acts of terrorism and even general anxiety related to terrorism can be enough to make you nervous for an upcoming trip. And it makes sense for you to turn to travel insurance for a bit of peace of mind, whether you have a current policy for planned trips or just want to consider all of your options in what can be uncertain times.
But this is also one of those times where doing a little math can help put you at ease, giving you some much-needed perspective and a well-timed reality check.
First, remember to separate the probability of an act of terrorism from the probability that you are directly involved in the incident. Look, we’re not trying to split hairs or sugarcoat anything; this is a difficult subject to digest regardless of the current geopolitical environment, your fate, or your own apprehension. Between today’s nonstop news alerts and the threats we hear about in real time, it’s easy to think that if there’s a terrorist attack, it’s going to shock you. but that is simply not the case. far from it, in fact. if you need a little more comfort, here are the numbers: according to u.s. state department statistics, 350 u.s. citizens lost their lives in terrorist incidents abroad between 2001 and 2013. while this is deeply tragic, this also puts your odds of suffering such an outcome at 20 million to 1, which is much less than being struck by lightning (one in 5.5 million).1
If those numbers don’t reassure you, or you’re just stressed about the possibility of acts of terrorism wreaking havoc on your travel logistics, a good way to keep your travel options open is to purchase travel insurance that includes terrorism as a covered cause. yes, travel insurance can provide benefits for many scenarios involving terrorist acts, including the scenario where a terrorist attack occurs at your destination within 30 days of your scheduled arrival (of course you always want to check with your specific provider and plan details). We’ll delve into the details, as well as provide some safety precautions and other useful information to help you understand this difficult topic of travel and tourism.
avoid terrorism when traveling
“The first and best protection is to avoid traveling to areas where there has been a persistent history of terrorist attacks or kidnappings,” the US government said. uu. adviser to the state department. If you’re unsure about the safety of your destination, check the state department’s website to see if any travel warnings or advisories have been issued.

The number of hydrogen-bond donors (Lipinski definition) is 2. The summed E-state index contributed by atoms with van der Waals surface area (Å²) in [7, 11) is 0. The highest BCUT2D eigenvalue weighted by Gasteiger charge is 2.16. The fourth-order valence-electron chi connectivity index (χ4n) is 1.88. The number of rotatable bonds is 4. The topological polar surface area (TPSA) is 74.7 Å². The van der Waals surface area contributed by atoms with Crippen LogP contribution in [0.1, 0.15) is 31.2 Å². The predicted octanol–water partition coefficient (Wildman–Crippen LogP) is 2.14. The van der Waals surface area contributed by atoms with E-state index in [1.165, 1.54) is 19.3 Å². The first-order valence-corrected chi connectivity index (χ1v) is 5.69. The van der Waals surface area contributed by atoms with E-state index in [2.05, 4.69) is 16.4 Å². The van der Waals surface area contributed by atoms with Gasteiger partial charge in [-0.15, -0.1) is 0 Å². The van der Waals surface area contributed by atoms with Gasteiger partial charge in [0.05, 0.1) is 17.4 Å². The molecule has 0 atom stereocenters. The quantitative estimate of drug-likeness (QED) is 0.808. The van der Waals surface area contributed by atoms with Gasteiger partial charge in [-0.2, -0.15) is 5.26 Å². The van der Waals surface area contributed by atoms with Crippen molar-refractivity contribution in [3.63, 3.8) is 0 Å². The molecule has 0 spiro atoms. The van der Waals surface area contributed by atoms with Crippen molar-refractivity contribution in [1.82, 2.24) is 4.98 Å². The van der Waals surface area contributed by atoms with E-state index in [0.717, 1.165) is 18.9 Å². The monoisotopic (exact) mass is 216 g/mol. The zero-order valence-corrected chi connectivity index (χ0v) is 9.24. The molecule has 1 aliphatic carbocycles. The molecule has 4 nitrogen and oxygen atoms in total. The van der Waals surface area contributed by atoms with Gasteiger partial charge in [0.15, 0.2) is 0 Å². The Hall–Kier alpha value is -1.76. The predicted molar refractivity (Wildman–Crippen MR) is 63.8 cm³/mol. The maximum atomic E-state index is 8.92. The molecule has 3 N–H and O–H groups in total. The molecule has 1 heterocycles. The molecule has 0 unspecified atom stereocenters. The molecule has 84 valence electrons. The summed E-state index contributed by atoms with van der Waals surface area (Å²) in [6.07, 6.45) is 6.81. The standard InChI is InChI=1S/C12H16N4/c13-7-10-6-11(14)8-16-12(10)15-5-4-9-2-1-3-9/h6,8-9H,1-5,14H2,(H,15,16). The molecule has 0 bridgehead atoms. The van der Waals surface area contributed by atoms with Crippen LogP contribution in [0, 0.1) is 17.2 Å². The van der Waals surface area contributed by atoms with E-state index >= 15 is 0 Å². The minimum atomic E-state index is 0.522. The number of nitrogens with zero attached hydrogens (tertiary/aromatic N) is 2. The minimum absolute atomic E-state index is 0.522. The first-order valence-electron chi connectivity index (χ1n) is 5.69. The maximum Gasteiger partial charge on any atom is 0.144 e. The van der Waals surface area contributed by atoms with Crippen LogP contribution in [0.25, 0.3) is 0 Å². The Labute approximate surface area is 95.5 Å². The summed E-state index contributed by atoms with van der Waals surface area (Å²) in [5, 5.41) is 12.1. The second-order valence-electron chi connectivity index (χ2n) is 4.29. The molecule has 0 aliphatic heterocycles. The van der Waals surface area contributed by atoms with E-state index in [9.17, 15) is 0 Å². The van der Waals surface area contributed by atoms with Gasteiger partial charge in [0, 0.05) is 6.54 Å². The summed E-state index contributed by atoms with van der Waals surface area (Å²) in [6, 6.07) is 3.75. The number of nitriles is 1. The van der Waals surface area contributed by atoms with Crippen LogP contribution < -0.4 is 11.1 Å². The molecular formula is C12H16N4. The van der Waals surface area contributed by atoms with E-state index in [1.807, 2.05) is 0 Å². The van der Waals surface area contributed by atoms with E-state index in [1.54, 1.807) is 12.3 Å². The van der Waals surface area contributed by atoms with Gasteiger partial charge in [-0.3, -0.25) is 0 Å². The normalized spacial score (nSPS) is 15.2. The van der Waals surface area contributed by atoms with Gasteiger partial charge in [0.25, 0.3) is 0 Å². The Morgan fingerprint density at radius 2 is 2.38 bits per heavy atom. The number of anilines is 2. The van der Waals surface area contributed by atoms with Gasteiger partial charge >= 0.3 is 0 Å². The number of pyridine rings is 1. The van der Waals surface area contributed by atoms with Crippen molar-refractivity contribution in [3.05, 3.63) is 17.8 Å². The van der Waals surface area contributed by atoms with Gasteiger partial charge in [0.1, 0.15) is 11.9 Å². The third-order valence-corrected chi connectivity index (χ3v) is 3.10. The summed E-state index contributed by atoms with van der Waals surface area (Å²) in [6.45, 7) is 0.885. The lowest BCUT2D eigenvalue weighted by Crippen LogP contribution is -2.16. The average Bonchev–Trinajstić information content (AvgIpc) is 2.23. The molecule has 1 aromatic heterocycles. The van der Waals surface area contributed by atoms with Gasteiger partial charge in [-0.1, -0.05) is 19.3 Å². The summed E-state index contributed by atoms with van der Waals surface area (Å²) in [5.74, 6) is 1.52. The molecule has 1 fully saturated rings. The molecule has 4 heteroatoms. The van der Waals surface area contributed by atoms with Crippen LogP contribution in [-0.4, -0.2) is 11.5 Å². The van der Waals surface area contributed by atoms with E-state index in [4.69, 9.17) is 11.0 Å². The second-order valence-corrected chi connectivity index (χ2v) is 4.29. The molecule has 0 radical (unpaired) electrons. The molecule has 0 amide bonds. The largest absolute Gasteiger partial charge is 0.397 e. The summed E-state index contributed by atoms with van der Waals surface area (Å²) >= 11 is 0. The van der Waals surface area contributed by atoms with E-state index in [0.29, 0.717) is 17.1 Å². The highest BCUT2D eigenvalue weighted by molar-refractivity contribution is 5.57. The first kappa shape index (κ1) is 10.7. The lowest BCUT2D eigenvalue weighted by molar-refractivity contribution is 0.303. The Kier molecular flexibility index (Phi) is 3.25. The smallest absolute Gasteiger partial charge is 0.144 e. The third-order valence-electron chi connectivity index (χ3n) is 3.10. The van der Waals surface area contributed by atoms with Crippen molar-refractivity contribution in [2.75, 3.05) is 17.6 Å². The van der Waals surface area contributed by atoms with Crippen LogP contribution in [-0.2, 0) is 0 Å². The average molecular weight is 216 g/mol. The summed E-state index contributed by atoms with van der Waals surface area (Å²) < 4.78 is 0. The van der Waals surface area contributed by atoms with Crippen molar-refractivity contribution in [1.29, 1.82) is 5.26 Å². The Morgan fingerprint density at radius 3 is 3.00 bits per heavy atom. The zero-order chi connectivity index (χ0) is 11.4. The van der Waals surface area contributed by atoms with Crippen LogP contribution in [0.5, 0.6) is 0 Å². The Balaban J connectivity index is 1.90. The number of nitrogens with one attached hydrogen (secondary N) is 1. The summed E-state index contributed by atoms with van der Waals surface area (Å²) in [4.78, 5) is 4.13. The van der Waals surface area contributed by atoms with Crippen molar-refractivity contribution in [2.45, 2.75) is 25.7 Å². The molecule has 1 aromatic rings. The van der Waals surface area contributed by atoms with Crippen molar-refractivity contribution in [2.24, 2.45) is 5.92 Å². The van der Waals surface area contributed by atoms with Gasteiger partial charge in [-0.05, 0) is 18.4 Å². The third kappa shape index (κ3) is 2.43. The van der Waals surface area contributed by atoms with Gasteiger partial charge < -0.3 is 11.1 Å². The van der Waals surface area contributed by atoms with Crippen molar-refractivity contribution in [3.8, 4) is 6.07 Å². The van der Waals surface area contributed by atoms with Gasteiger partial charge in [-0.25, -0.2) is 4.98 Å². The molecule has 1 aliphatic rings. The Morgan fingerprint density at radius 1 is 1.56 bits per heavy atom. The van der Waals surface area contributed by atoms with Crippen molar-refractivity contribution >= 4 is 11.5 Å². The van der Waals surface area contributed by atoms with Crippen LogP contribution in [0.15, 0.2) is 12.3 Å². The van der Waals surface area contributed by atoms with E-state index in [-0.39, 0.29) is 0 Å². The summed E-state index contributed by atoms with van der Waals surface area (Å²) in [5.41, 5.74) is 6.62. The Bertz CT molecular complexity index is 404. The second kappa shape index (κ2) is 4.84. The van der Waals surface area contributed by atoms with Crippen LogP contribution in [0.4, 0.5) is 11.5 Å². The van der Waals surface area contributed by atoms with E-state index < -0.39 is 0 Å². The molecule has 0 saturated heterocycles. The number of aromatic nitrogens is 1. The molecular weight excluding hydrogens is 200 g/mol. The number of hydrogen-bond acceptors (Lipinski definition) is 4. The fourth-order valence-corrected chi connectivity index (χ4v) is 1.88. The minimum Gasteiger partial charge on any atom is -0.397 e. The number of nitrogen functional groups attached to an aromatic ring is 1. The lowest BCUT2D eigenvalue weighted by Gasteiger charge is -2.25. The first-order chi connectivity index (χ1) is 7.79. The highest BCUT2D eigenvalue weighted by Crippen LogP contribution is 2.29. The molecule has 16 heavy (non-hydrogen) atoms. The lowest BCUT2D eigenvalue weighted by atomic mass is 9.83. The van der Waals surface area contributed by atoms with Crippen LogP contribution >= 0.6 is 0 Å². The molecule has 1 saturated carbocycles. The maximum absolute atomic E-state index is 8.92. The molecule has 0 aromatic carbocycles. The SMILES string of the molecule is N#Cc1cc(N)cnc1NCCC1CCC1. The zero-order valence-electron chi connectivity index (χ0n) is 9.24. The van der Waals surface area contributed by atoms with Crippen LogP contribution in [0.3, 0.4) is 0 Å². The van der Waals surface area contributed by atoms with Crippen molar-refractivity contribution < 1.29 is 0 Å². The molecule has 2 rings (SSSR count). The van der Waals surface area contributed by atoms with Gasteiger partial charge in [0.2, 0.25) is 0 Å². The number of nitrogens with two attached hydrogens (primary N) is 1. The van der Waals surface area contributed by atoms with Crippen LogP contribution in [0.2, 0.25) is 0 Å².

Terrorist acts, by their very nature, are unpredictable. But there are ways to reduce the risk of being directly or indirectly targeted by terrorists, the state department says. for the most part, these are common sense precautions. here are some examples:
- When flying abroad, book direct flights whenever possible, limit layovers at high-risk airports, and avoid crowded areas.
- always try to travel with other people, randomly select your own taxis when needed (instead of having someone call or order one for you), keep a well-charged cell phone handy, and always keep the windows of your vehicle closed .
- avoid opening the door of your hotel room to strangers and never handle or accept unexpected packages.
- report any suspicious activity to authorities, using your best judgment.2
- You buy travel insurance for a week of sightseeing in Prague with your daughter. then the news reports that a bomb has exploded in the old town square in an apparent terrorist attack three weeks before the scheduled arrival date. If you decide to cancel your trip, your travel insurance will reimburse you for prepaid, non-refundable travel costs, because you purchased the insurance before any incident occurred.
- a bus explodes in athens two weeks before your planned tour of greece. Feeling legitimately anxious, you immediately purchase a travel insurance plan to protect your trip. Shortly before leaving, another attack occurs on the bus and you decide to cancel the trip. His travel insurance would not cover his trip cancellation because he purchased the plan within 30 days of a terrorist incident at his destination. (Note: You may still receive travel insurance benefits if another covered reason applies to your travel experience.)